Beyond Our Means: Why America Spends While the World Saves by Sheldon Garon
On December 13th, the Asset Building Program is pleased to welcome author and professor Sheldon Garon to speak about his new book, Beyond Our Means: Why America Spends While the World Saves. You can join us in person at 4:00 p.m. on the 13th or online for the live webcast (registration is not required for the online webcast).
Professor Garon’s book explores the ways in which Americans’ savings habits diverge from people in other high-income countries around the world. Economists theorize that saving over a lifetime looks like an inverted U. In this model, children save little since they are financially dependent on family. Financial independence and adulthood signal a dramatic uptick in savings, as adults (hopefully) earn enough to live and put some money away for the future. As adults transition into retirement age, they stop saving and begin to deplete what they have stored up over the years. In reality, however, saving behavior varies across space and time, often defying logic and rational thought. For example, economists would expect that people living in countries with lower retirement benefits would save at high rates because they know they cannot count on that form of support in old age. A comparison of European and American savings rates, however, shows that Europeans, who have more robust social welfare programs to rely on, actually save at higher rates than their American counterparts. Garon looks at savings trends and institutional support for saving across three continents over several centuries to try to explain this paradoxical behavior. As he notes in a recent op-ed piece for the New York Times, systems have played an instrumental role in shaping behavior. He writes, “rather than democratize saving, the American system rapidly democratized credit.” The preponderance of credit has shaped American saving habits and expectations, frequently in a way that diminishes retirement security for many Americans.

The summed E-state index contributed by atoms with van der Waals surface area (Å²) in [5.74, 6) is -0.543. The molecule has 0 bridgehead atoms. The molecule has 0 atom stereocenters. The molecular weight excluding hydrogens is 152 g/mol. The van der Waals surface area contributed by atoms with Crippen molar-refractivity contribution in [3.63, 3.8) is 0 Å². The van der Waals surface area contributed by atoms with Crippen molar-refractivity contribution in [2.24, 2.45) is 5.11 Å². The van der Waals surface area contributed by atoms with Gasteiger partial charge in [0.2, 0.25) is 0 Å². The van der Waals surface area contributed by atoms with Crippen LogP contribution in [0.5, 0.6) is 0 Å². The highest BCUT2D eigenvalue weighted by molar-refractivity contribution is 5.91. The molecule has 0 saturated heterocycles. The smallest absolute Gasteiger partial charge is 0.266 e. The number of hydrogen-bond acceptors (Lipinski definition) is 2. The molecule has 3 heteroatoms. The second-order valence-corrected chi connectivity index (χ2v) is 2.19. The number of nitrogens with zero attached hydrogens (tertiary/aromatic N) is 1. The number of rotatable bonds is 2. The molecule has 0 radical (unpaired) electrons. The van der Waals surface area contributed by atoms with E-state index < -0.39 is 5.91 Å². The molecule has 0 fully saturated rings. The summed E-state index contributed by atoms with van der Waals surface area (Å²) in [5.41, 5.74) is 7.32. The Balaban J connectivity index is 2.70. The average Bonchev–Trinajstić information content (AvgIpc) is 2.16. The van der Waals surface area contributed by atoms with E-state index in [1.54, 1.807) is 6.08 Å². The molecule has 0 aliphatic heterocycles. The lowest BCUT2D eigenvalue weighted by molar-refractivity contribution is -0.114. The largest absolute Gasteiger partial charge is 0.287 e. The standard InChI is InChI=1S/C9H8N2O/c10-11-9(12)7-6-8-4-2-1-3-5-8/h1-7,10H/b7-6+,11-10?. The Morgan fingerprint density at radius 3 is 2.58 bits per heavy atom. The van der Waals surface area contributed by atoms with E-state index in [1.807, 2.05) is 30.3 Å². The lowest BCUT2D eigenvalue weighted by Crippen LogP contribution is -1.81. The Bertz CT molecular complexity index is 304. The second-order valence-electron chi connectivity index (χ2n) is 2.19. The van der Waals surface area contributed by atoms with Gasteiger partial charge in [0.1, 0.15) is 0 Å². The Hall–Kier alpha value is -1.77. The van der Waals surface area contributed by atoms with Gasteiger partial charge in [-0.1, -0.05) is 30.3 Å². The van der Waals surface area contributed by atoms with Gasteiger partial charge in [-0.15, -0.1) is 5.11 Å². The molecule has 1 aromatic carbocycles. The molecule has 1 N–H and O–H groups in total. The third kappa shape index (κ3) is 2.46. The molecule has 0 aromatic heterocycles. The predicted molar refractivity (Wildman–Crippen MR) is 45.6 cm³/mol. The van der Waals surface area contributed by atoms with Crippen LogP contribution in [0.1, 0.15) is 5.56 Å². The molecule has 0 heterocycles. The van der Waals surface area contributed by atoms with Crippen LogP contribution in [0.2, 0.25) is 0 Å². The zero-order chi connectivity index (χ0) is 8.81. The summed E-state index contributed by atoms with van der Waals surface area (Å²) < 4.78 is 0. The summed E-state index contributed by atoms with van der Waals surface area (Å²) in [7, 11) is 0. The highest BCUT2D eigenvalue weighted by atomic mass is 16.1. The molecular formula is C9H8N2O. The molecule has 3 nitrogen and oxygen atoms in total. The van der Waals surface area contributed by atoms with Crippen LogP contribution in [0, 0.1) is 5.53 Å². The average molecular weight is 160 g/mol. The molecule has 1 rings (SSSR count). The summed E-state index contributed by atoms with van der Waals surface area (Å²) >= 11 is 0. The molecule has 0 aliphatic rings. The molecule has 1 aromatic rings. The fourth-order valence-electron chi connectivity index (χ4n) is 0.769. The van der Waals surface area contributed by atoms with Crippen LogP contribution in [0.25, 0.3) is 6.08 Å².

Ray Boshara, Senior Advisor with the Federal Reserve Board of St. Louis, will offer his take on the book, and Justin King of the New America Foundation will serve as moderator. A reception will follow the event, providing an opportunity for more discussion with the author and colleagues on the issues presented.
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